Today was a big day in our 4 year old’s eyes – the day we left for vacation. A day he’d wake up at 5am, crawl into our bed, and tell me again and again how “‘cited” he was about our trip. It was also at 5 am that he began making serious logistical plans on the care and travel of his stuffed animals during our trip. I asked if we might pick just one to bring, but he assured me we would bring them all. “If we leave any behind, I will be too worried about them being at home alone.”
At this point, I was glad we’d already simplified the stuffed animal collection – we could find room in the car for three. I also saw first-hand how true it is that more toys = more stress and anxiety for a child. My son hardly plays with his stuffed animals, but, still, each one represents to him an actual being in need of his care. I can only imagine what vacation plans would have looked like if he had to organize care for the much larger set he once had in his charge!
I was reminded of Kim John Payne’s words regarding toys - “Too much stuff deprives kids of leisure, and the ability to to explore their worlds deeply.” Conversely, he says, “As you decrease the quantity of your child’s toys and clutter, you increase their attention and their capacity for deep play.” Too many toys, too many options, leads to a sense of stress and overwhelm, but a small, manageable number opens up a sense of freedom and pathway for creativity. I found the checklist for a toy discard pile in the book to be very helpful as well as this simple rule of thumb – have no more toys out than a child can put away by himself in 5 minutes.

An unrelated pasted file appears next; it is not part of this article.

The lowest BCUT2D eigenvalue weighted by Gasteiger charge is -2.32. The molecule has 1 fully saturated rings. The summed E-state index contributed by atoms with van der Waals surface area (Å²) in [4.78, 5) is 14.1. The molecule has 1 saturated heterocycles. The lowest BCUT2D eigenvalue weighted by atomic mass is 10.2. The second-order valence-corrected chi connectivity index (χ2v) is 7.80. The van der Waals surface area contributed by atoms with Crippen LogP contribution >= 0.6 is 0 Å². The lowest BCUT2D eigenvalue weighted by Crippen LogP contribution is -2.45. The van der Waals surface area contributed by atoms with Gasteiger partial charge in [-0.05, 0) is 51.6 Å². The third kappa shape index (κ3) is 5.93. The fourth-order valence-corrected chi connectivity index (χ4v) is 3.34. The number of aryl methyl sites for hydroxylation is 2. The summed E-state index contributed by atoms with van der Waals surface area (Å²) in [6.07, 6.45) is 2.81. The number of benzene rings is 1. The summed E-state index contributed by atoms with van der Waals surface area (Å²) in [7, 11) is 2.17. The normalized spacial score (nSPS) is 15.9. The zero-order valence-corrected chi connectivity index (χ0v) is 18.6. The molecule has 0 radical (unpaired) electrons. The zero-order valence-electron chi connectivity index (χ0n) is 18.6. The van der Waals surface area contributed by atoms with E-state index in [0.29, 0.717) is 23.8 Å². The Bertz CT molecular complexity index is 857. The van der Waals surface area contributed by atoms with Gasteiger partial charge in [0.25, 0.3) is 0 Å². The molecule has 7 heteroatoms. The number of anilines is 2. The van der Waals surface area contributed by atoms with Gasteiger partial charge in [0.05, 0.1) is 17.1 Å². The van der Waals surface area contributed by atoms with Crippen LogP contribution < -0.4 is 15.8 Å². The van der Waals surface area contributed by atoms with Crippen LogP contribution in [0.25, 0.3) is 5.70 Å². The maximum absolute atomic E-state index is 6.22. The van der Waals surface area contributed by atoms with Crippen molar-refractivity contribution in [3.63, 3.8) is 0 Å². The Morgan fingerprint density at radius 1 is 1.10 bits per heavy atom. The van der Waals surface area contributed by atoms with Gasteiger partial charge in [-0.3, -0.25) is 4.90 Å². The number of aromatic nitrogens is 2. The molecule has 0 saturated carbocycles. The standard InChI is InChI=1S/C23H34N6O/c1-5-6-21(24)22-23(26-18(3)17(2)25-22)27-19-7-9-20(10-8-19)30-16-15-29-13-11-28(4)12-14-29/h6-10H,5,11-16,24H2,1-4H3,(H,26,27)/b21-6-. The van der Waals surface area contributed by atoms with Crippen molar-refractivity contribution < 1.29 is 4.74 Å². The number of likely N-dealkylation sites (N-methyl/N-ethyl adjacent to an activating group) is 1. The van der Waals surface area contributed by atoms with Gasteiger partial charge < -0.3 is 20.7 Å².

I know the weight of too much in my own life, the enslavement I feel when I am surrounded by too many things. The printer that is perpetually asking I run to the store for more ink, the espresso machine that wants a thorough de-scaling every month, the new dress that needs ironing…all small demands on their own, but together, they add up to too many things leading to a life that is about…well, the upkeep of things.
I want my kids to know an abundant life of unfettered freedom, of big dreams, of imagination, of joyful service to others.
I want them to discover a life that is more than upkeep of their stuff.
I want to make room in their lives for more – by filling their lives with less.